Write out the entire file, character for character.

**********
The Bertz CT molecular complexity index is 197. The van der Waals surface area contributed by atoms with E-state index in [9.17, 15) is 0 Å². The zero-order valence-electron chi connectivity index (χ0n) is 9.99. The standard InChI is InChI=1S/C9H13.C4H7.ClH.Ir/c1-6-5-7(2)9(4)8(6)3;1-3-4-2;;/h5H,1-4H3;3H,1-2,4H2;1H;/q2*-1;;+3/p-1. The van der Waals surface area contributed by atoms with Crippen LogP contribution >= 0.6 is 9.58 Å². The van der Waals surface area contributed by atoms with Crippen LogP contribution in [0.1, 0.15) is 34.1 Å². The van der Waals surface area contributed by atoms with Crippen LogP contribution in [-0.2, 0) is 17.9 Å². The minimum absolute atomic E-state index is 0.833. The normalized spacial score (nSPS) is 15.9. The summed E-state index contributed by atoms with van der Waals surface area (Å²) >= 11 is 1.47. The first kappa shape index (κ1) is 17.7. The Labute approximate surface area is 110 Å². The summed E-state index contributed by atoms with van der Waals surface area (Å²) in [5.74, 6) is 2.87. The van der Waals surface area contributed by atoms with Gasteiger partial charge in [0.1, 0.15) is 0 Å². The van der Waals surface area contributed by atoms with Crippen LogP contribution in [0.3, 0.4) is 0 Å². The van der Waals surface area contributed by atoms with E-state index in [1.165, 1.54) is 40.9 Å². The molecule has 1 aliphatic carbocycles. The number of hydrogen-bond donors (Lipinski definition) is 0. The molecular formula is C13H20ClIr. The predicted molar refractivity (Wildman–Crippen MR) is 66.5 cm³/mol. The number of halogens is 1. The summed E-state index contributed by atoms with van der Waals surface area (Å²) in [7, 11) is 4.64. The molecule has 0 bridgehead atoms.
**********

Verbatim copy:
The Bertz CT molecular complexity index is 197. The van der Waals surface area contributed by atoms with E-state index in [9.17, 15) is 0 Å². The zero-order valence-electron chi connectivity index (χ0n) is 9.99. The standard InChI is InChI=1S/C9H13.C4H7.ClH.Ir/c1-6-5-7(2)9(4)8(6)3;1-3-4-2;;/h5H,1-4H3;3H,1-2,4H2;1H;/q2*-1;;+3/p-1. The van der Waals surface area contributed by atoms with Crippen LogP contribution >= 0.6 is 9.58 Å². The van der Waals surface area contributed by atoms with Crippen LogP contribution in [0.1, 0.15) is 34.1 Å². The van der Waals surface area contributed by atoms with Crippen LogP contribution in [-0.2, 0) is 17.9 Å². The minimum absolute atomic E-state index is 0.833. The normalized spacial score (nSPS) is 15.9. The summed E-state index contributed by atoms with van der Waals surface area (Å²) >= 11 is 1.47. The first kappa shape index (κ1) is 17.7. The Labute approximate surface area is 110 Å². The summed E-state index contributed by atoms with van der Waals surface area (Å²) in [5.74, 6) is 2.87. The van der Waals surface area contributed by atoms with Gasteiger partial charge in [0.1, 0.15) is 0 Å². The van der Waals surface area contributed by atoms with Crippen LogP contribution in [0.3, 0.4) is 0 Å². The van der Waals surface area contributed by atoms with E-state index in [1.165, 1.54) is 40.9 Å². The molecule has 1 aliphatic carbocycles. The number of hydrogen-bond donors (Lipinski definition) is 0. The molecular formula is C13H20ClIr. The predicted molar refractivity (Wildman–Crippen MR) is 66.5 cm³/mol. The number of halogens is 1. The summed E-state index contributed by atoms with van der Waals surface area (Å²) in [7, 11) is 4.64. The molecule has 0 bridgehead atoms.